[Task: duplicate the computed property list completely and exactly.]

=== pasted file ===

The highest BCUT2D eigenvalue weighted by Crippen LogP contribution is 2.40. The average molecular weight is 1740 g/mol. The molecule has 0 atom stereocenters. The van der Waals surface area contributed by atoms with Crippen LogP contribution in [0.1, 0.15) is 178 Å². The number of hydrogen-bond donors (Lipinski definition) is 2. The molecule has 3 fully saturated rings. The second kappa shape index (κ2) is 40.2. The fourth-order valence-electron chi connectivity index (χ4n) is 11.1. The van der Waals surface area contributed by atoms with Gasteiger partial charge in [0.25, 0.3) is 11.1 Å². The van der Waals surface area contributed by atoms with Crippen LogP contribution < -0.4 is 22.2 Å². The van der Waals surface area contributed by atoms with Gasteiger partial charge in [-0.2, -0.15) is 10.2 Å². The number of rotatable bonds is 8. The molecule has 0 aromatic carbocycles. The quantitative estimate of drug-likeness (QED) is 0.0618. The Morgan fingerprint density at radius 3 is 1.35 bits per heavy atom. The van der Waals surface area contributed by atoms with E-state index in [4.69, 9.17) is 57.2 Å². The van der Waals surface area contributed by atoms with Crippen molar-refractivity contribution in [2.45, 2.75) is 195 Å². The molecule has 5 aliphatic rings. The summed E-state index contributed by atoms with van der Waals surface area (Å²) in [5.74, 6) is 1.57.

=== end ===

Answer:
The highest BCUT2D eigenvalue weighted by Crippen LogP contribution is 2.40. The average molecular weight is 1740 g/mol. The molecule has 0 atom stereocenters. The van der Waals surface area contributed by atoms with Crippen LogP contribution in [0.1, 0.15) is 178 Å². The number of hydrogen-bond donors (Lipinski definition) is 2. The molecule has 3 fully saturated rings. The second kappa shape index (κ2) is 40.2. The fourth-order valence-electron chi connectivity index (χ4n) is 11.1. The van der Waals surface area contributed by atoms with Gasteiger partial charge in [0.25, 0.3) is 11.1 Å². The van der Waals surface area contributed by atoms with Crippen LogP contribution < -0.4 is 22.2 Å². The van der Waals surface area contributed by atoms with Gasteiger partial charge in [-0.2, -0.15) is 10.2 Å². The number of rotatable bonds is 8. The molecule has 0 aromatic carbocycles. The quantitative estimate of drug-likeness (QED) is 0.0618. The Morgan fingerprint density at radius 3 is 1.35 bits per heavy atom. The van der Waals surface area contributed by atoms with E-state index in [4.69, 9.17) is 57.2 Å². The van der Waals surface area contributed by atoms with Crippen molar-refractivity contribution in [2.45, 2.75) is 195 Å². The molecule has 5 aliphatic rings. The summed E-state index contributed by atoms with van der Waals surface area (Å²) in [5.74, 6) is 1.57.